Group files for dismissal of Brinkman lawsuit
Whether or not a motion filed by Lambda Legal, a national civil rights organization, will result in the dismissal of the Brinkman v. Miami University case remains to be seen.
The organization filed the motion on behalf of Miami professors Jean Lynch and Yvonne Keller July 14, requesting that the Butler County Court of Common Pleas dismiss the lawsuit against Miami, on the claim that it has no legal standing.
Lambda Legal could not be reached for comment.
Ohio legislator Tom Brinkman (R-Cincinnati) filed the lawsuit along with the Alliance Defense Fund (ADF), a group that defines its purpose as the defense of religious liberty. The lawsuit claims Miami's domestic partner benefits policy violates Ohio's constitutional amendment defining marriage as between a man and a woman by offering same-sex couples the benefits that married couples receive.
The brief, which can be accessed at www.lambdalegal.org, claims Brinkman has no legal standing in this matter because domestic partner benefits are paid for with privately donated funds and not with tax dollars or tuition. This brief goes on to explain that Brinkman has not shown any suffering on his part that could be corrected should Miami change their policy.
Lambda Legal is dedicated to the idea of civil rights for lesbians, gay men, bisexuals, transgender people and those with HIV. The group has been working on the Brinkman case since December 2005 when their request to intervene on behalf of the professors was granted. This was allowed due to the great impact the lawsuit may have.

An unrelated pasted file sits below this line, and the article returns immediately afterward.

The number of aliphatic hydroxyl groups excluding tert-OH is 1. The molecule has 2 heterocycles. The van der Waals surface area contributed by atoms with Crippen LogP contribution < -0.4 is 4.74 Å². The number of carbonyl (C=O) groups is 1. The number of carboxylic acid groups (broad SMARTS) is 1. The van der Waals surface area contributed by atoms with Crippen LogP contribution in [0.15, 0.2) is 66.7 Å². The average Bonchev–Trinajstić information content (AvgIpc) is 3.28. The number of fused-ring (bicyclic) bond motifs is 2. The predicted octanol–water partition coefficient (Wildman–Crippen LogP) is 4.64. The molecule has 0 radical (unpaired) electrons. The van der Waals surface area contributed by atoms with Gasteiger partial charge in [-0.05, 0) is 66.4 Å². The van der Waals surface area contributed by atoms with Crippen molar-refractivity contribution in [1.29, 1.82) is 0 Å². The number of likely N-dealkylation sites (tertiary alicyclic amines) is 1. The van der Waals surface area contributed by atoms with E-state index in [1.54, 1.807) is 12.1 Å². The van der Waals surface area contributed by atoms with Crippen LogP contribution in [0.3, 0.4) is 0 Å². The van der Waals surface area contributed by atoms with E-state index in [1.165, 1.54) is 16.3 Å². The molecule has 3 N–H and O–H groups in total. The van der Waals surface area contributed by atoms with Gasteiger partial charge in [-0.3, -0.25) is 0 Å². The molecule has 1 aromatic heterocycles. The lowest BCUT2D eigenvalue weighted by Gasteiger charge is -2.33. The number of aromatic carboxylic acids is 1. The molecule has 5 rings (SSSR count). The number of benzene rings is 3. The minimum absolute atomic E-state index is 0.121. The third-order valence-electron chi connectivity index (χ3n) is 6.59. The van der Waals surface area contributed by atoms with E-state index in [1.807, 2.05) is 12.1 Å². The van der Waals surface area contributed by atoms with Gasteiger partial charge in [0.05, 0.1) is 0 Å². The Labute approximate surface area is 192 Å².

If Brinkman and ADF win their suit, Miami staff who benefit from the domestic partner policy will be denied their medical and dental coverage. This also means Lynch and Keller will lose their benefits for both themselves and their partners.
This case has been ongoing since November 2005. Many at Miami have come out in support of the professors and Lambda Legal's actions. Leslie Morrow, interim coordinator of gay, lesbian, bisexual and transgender issues, believes the motion to drop the suit altogether is a good move.
"This case was served without legal merit and taxpayer's money should not be wasted on it," Morrow said.
Morrow said she believes this suit is an attack on individual identities and remains very much in favor of the case being dropped.
Richard Little, director of university communications said progress on the case will be made next month.
"Arguments before a judge will occur next month, but as of right now, the decision is still a question," Little said.
Little agreed that Brinkman is in no way affected by this matter and is also in full support of the motion to dismiss the case.
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